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From the historical and fascinating Italian region of Venice emerged a multitude of noble families, including the distinguished Lumbar family. Although people were originally known only by a single name, it became necessary for people to adapt a second name to identify themselves as populations grew and travel became more frequent. The process of adopting fixed hereditary surnames was not complete until the modern era, but the use of hereditary family names in Italy began in the 10th and 11th centuries. Italian hereditary surnames were developed according to fairly general principles and they are characterized by a profusion of derivatives coined from given names. Although the most common type of family name found in the region of Venice is the patronymic surname, which is derived from the father's given name, the nickname type of surname is also frequently found. Nickname surnames were derived from an eke-name, or added name. They usually reflected the physical characteristics or attributes of the first person that used the name. The surname Lumbar came from a person from Lombardy. The Lombards, who were a Germanic tribe that overran the area in the 6th century, derived their name from the Latin Langobardi, which is composed of the Germanic elements meaning long-beards. The name is also an occupational name, derived from the personal name Lombardo, which indicates merchant, banker, money-changer. Since these professions were mainly practiced in the north of Italy and in the region of Tuscany, these are the places where the surname continues to be most prevalent today.

Lumbar Early Origins



The surname Lumbar was first found in Tuscany, Venice and Sicily. One of the earliest bearers of this surname was Pietro Lombardo, a theologian born around the year 1100.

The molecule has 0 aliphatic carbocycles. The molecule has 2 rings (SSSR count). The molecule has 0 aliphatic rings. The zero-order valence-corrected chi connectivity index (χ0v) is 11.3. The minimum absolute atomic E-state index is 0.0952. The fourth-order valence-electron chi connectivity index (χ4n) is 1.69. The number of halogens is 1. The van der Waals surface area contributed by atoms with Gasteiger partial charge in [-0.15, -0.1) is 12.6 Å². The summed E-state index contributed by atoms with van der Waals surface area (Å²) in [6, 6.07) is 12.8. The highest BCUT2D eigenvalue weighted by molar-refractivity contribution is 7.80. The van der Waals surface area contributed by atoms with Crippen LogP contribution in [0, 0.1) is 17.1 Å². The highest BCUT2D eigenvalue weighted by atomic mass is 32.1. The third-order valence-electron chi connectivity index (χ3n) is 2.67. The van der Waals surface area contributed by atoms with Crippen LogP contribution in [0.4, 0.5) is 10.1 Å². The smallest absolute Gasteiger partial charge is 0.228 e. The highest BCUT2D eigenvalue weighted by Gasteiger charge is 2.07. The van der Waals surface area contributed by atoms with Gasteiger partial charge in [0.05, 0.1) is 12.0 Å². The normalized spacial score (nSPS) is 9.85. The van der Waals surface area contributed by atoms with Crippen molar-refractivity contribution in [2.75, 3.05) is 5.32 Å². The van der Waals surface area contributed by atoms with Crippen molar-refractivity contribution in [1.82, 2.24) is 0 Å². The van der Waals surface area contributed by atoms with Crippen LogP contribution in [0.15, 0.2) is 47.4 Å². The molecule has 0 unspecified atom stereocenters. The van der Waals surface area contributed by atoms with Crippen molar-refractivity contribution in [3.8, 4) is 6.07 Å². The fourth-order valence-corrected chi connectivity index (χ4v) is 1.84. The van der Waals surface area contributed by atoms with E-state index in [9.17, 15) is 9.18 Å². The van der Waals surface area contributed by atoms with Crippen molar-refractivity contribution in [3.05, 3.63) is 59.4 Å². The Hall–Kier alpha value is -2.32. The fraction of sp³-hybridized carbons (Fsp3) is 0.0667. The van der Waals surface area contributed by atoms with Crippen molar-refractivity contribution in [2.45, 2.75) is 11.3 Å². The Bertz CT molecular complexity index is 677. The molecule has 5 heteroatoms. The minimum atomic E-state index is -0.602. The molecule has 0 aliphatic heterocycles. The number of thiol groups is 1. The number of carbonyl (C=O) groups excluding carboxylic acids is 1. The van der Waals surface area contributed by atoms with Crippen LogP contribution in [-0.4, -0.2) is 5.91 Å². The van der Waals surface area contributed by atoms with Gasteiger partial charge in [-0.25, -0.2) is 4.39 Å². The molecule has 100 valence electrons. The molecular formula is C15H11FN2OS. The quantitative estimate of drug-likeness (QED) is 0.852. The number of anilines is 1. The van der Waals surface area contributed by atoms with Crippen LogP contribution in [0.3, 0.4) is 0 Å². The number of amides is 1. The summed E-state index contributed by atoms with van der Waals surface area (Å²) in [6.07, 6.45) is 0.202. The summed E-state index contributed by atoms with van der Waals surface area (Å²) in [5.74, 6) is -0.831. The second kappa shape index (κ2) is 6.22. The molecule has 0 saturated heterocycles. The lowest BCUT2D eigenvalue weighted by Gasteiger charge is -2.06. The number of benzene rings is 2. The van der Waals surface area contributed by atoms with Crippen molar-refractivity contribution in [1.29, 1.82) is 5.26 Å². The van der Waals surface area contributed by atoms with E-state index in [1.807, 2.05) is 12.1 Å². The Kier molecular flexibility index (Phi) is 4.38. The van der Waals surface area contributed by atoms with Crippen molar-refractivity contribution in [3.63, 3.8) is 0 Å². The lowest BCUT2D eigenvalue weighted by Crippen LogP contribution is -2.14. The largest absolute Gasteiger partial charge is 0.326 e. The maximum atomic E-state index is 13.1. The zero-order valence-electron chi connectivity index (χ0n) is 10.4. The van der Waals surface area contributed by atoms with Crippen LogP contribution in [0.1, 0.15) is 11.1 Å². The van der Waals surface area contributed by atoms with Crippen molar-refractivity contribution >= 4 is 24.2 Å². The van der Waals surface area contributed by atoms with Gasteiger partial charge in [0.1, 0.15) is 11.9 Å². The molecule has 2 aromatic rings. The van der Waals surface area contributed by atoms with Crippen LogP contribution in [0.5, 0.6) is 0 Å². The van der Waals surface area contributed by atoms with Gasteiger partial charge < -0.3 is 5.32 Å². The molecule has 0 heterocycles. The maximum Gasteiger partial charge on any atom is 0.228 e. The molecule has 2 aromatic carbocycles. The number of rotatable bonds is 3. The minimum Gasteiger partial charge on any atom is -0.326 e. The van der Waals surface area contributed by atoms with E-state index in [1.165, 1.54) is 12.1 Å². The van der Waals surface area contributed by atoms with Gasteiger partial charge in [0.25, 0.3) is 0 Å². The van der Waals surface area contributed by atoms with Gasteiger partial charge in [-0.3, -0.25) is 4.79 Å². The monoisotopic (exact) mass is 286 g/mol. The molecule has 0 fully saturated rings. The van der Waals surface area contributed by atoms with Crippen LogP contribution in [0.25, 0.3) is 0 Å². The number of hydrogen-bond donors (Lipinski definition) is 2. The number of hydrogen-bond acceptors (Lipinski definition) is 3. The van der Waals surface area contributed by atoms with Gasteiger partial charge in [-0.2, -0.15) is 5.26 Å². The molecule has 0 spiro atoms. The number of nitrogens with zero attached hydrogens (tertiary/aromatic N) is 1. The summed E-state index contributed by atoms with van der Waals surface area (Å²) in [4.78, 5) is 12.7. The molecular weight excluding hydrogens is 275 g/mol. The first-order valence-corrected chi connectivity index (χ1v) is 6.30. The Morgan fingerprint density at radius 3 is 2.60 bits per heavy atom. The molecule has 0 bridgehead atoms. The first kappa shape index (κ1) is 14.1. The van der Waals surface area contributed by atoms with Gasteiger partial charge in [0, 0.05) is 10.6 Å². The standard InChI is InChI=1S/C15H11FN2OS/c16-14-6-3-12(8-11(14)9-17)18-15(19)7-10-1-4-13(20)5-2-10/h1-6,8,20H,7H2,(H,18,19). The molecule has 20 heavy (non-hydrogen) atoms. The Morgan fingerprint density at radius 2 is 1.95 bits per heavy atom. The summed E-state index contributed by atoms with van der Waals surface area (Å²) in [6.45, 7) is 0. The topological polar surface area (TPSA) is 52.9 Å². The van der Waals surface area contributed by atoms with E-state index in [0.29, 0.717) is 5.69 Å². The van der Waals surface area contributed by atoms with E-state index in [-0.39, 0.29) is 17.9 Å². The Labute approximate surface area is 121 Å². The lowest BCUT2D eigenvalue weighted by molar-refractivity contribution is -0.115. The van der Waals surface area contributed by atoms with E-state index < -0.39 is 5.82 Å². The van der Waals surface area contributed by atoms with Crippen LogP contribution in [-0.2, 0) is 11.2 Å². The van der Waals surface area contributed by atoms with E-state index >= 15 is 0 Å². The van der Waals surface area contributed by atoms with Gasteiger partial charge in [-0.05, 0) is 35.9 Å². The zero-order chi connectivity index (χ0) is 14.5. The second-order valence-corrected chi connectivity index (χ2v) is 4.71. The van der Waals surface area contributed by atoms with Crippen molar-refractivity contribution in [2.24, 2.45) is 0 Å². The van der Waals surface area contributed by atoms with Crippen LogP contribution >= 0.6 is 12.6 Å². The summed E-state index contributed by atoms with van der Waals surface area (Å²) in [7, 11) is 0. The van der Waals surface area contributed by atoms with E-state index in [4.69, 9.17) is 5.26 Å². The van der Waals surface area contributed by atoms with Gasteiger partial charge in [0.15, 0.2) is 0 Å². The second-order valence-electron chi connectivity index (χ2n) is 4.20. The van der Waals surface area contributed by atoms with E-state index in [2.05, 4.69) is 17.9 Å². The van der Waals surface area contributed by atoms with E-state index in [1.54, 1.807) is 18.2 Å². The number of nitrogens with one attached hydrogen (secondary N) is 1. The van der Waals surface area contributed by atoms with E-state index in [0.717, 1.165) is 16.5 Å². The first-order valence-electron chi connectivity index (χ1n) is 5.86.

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Lumbar Spelling Variations


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Lumbar Spelling Variations



Surnames that originated in Italy are characterized by an enormous number of spelling variations. Some of these are derived from regional traditions and dialects. Northern names, for instance, often end in "o", while southern names tend to end in "i". Other variations come from the fact the medieval scribes tended to spell according to the sound of words, rather than any particular set of rules. The recorded variations of Lumbar include Lombard, Lombardèlli, Lombardelli, Lombardini, Lombardi, Lombardo, Lombardia, Lombardio, Lombardetto and many more.

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Lumbar Early Notables (pre 1700)


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Lumbar Early Notables (pre 1700)



Another 36 words (3 lines of text) are included under the topic Early Lumbar Notables in all our PDF Extended History products and printed products wherever possible.

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The Great Migration


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The Great Migration